Iron Maiden - The X Factor
Heavy Metal
Disc 1: 11 songs (71'12) Disc 2: 3 songs (12'16)
Release year: 1995
Iron Maiden, EMI
Reviewed by Ben
Archive review

Now that The X Factor is thirteen years behind us I want to look at it and give it the credit it deserves. I remember when this came out the uproar that the Maiden legion let loose and read scathing reviews for this new incarnation of Iron Maiden. To this day there are thousands of fans that like to pretend that this album and 1998’s Virtual XI are just accidental outputs by the band. I find this quite arrogant and stupid because if this was 1982 these people would have said the same thing when Bruce joined the band. What was it exactly about The X Factor that turned so many off? An obvious answer is yes Blaze is not Bruce and wahhh “it’s not Iron Maiden.” Keep in mind at the time when Blaze joined the band, Bruce was hardly performing unless it was under the watchful eye of the metal media and his detrimental behavior was unhealthy for rest of the guys. So yeah, Blaze didn’t come in and roust out the Bruce Bruce, he came in to replace a tired, bored, and unwilling singer that upped and jumped ship. Secondly, the band wrote their most intricate, mature, and negative album ever. Gone are the days of comic book violence and horror, The X Factor is rampant with themes of self doubt, loss, insanity, personal struggle, and real life atrocities. Even the war songs (of which there are three) are not the typical up tempo galloping anthems, now they are deeply infused with dark overtones and the feeling in the air while listening to these songs is not, “let’s go out and fight for our land / king / whatever,” it is instead all about death and a loss of hope that occurs during combat. Maybe it’s the less than great production that plagues this album. Steve Harris is in the producer’s chair and he has admitted the way this album sounds owes a lot to his hearing impairment. I find it ironic when people who absolutely despise this cd rave about A Matter Of Life And Death considering the latter is really just the former with better production and Bruce behind the mic.

Sign Of The Cross opens up this dark platter of delicacies with the best epic Steve Harris has written since Rime Of The Ancient Mariner. A brooding ominous intro paves the road for a typical mid tempo gallop that is consistent throughout most of the song. When Blaze gets done singing is when the fireworks start. There are solos and melodies at every corner during the instrumental breaks. From clean guitar chords overlaid on a thumping rhythm, to a classic sounding lead guitar duel between Dave and Janick, to some trademarked twin guitar harmonies, this is solid Iron Maiden. Lord Of The Flies and Man On The Edge are the only two songs that start off immediately and urgently. The rest of the album takes its time to build up the tension and atmosphere which is why most tracks are six minutes or more. For being the “speedy” numbers these two songs are nice but I find them a bit lacking on the personal front. Maybe it’s because Lord Of The Flies is based on the book and Man On The Edge stems from the movie Falling Down. I just don’t feel the sincerity behind the lyrics like I do when Fortunes Of War comes rolling around the corner. What sells this particular track is the haunting lyrics of a man going insane that almost seem to come from personal experience. Like I said before, this isn’t a song to praise the spoils of war. I consider Aftermath to be a companion to Fortunes Of War, as both deal with a man lost in the world after coming home from battle. This time instead of pondering the loss of sanity Steve gives us a glimpse into the life of someone who is left hollow inside and emotionally dead. Aftermath is more aggressive than Fortunes Of War, it is made up of more edgy riffs that ring out in a brash manner. The guitar solo is a sweeper and ranks up there as the best one on the album. Somehow I think that Judgment Of Heaven is largely influenced by Steve’s soul searching during the divorce that he was going through at the time of the recording sessions. It is wrought with questions about how one should live their life, if they led a good one, or what if they thought they were on the path to righteousness when it was all just an exercise in futility from the start. Two throwaways close off The X Factor, the drudging rambling 2 A.M. and The Unbeliever which is album filler of the shoddiest quality.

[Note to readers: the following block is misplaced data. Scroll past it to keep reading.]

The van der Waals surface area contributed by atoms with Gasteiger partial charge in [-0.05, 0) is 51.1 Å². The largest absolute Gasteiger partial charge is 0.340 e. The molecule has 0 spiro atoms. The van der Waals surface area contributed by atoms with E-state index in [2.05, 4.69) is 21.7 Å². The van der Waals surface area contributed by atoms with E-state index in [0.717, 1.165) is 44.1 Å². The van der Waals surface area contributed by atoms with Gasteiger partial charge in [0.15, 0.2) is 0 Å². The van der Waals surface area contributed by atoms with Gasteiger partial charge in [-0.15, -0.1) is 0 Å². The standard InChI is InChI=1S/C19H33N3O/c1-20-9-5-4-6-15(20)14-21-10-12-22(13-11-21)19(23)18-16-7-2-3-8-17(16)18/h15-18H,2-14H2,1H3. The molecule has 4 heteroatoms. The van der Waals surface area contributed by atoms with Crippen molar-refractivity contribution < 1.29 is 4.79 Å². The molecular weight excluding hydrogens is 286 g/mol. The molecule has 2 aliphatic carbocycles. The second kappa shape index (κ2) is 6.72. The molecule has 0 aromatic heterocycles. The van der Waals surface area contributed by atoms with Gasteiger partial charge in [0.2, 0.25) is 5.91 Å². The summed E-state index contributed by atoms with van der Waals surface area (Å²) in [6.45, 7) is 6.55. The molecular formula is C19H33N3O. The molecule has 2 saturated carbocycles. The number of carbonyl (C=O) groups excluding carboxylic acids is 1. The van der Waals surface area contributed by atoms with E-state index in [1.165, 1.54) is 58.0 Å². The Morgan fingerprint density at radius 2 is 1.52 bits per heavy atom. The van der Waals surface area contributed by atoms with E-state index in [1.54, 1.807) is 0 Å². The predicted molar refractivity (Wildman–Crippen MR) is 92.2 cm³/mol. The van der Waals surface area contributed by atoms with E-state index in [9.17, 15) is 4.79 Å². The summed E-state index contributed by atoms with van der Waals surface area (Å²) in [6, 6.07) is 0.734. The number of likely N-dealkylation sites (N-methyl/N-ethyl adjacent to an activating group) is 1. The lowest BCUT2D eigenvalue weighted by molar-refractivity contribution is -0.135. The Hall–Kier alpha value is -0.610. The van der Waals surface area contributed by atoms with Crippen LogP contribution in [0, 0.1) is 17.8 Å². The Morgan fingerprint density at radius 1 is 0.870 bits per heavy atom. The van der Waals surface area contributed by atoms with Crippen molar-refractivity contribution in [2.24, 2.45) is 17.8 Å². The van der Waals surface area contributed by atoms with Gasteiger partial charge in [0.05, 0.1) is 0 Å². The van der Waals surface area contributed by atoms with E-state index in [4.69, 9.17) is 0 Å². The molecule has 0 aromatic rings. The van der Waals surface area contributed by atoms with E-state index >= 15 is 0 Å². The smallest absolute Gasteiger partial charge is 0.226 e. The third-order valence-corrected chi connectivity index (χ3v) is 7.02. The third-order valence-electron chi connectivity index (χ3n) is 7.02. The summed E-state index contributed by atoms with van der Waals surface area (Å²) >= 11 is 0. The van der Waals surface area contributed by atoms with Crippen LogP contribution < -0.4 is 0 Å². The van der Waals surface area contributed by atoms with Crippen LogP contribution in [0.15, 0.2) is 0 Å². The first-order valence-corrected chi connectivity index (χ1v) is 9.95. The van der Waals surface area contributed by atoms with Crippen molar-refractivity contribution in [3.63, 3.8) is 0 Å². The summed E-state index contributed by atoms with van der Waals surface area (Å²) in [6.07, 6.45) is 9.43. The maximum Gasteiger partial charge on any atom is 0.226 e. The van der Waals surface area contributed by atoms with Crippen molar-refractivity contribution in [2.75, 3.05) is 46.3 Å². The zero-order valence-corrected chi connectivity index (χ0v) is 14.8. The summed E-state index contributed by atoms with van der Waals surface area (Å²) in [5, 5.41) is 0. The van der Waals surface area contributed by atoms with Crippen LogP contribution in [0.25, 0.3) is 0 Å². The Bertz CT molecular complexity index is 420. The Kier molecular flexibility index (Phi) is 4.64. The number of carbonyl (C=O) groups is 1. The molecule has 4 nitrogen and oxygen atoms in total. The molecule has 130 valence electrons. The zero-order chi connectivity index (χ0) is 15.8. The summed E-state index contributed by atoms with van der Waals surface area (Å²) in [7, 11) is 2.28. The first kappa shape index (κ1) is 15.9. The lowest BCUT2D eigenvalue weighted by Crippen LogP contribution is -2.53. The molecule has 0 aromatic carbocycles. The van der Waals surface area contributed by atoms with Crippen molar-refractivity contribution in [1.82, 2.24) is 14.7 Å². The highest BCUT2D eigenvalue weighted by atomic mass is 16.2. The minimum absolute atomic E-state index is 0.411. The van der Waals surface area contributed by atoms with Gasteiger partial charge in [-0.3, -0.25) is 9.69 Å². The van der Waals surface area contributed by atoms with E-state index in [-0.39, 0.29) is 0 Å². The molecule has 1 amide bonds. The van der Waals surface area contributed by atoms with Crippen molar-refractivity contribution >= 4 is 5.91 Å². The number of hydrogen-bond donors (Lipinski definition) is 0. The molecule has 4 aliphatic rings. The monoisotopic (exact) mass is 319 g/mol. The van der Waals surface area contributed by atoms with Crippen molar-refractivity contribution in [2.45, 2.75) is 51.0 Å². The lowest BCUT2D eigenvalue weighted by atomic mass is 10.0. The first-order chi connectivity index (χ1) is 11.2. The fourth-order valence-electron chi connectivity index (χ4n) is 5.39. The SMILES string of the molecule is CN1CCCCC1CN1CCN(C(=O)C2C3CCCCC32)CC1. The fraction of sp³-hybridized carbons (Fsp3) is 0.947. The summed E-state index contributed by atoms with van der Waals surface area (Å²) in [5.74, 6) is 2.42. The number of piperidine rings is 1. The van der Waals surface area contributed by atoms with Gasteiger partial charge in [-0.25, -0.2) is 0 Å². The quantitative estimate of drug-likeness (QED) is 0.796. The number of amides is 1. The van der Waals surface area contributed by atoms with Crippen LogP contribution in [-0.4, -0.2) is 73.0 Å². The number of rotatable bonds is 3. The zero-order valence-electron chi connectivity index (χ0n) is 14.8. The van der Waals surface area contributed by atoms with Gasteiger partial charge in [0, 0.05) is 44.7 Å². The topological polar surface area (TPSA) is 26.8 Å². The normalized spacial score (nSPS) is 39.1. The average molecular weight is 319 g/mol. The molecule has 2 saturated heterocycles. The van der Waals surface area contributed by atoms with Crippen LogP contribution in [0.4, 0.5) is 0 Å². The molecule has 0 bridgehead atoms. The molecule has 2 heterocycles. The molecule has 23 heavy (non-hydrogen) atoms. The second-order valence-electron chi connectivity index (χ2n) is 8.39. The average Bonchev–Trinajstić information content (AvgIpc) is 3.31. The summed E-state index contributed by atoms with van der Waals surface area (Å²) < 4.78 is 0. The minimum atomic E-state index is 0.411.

Clocking in at over eighty minutes (the Japanese edition has three bonus tracks, Live My Way, Justice Of The Peace, and Judgment Day. Out of these three Live My Way could have been a better pick than 2 A.M.) The X Factor is Iron Maiden at their best since Seventh Son Of A Seventh Son. Sprawling and epic with texts ripped from the heart of the band The X Factor is not an album that should be relegated to “album collection completer” status. In the mid nineties when Judas Priest was in limbo and heavy metal giants all over the world were buckling Iron Maiden put out their most complex, dark, and graphic material to date.

Killing Songs :
Sign Of The Cross, Fortunes Of War, Aftermath, Look For The Truth
Ben quoted 87 / 100
Jeff quoted 60 / 100
Al quoted 65 / 100
Other albums by Iron Maiden that we have reviewed:
Iron Maiden - The Book of Souls reviewed by Goat and quoted 73 / 100
Iron Maiden - The Final Frontier reviewed by Goat and quoted 83 / 100
Iron Maiden - Flight 666 DVD reviewed by Goat and quoted no quote
Iron Maiden - Killers reviewed by Thomas and quoted CLASSIC
Iron Maiden - Iron Maiden reviewed by Thomas and quoted CLASSIC
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